John the Baptist is a crucial figure in the history of revelation and redemption. In retrospect, his appearance in the wilderness was the most important event in the life of Israel for more than three hundred years. The absence of a prophet throughout this period had been interpreted to signify that the prophetic task was accomplished. Yet all clung to the hope that the “faithful prophet” would appear, the Prophet like Moses, whose coming would signal the events of the “last days” (Deut. 18:15–19; 1 Macc. 4:42–46; 14:44). The very fact of John’s appearance was an eschatological event of the first magnitude, and signified that the decisive turning point in the history of salvation was at hand. It was John, the preacher of radical repentance, who initiated the messianic crisis. To speak of the gospel of Jesus is to speak of the good news which began with John. Continue reading

The kingdom at hand: who comes

john-the-baptist11 I am baptizing you with water, for repentance, but the one who is coming after me is mightier than I. I am not worthy to carry his sandals. He will baptize you with the holy Spirit and fire.While vv. 8–10 may be understood at least in part as continuing the address to the Pharisees and Sadducees, now John’s address is specifically to those whom he is actually baptizing.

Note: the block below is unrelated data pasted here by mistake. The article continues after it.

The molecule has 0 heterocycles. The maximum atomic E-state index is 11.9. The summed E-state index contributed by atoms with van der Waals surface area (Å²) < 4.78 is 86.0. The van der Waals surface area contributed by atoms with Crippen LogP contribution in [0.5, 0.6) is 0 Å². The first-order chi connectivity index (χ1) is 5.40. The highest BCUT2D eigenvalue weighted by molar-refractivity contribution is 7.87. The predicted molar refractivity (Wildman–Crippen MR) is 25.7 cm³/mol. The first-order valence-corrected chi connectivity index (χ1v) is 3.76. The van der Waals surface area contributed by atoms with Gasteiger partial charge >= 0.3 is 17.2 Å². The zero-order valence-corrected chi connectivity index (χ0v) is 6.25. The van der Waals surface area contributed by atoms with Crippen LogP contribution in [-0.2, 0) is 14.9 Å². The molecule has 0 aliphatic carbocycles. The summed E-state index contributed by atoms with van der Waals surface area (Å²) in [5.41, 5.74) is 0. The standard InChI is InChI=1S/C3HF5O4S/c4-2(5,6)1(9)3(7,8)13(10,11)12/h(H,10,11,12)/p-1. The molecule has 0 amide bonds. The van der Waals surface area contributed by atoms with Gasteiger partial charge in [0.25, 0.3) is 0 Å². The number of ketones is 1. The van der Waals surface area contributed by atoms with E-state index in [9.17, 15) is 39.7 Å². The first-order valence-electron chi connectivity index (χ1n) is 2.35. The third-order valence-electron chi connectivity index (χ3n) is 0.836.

The superiority of the “stronger one” is explained in terms of two baptisms. John’s water-baptism is a preliminary ritual with a view to repentance, clearing the way for the real thing, the “stronger one’s” baptism in the Holy Spirit and fire. Water is an outward sign, but the work of the Holy Spirit will be inward. Since fire occurs in both v. 10 and v. 12 (and probably also by implication in v. 7 in the imagery of the snakes escaping the fire) as a metaphor for God’s judgment, it should probably be taken in the same sense here. The coming of the Holy Spirit will burn away what is bad and so purify the repentant people of God. (France, 113) Continue reading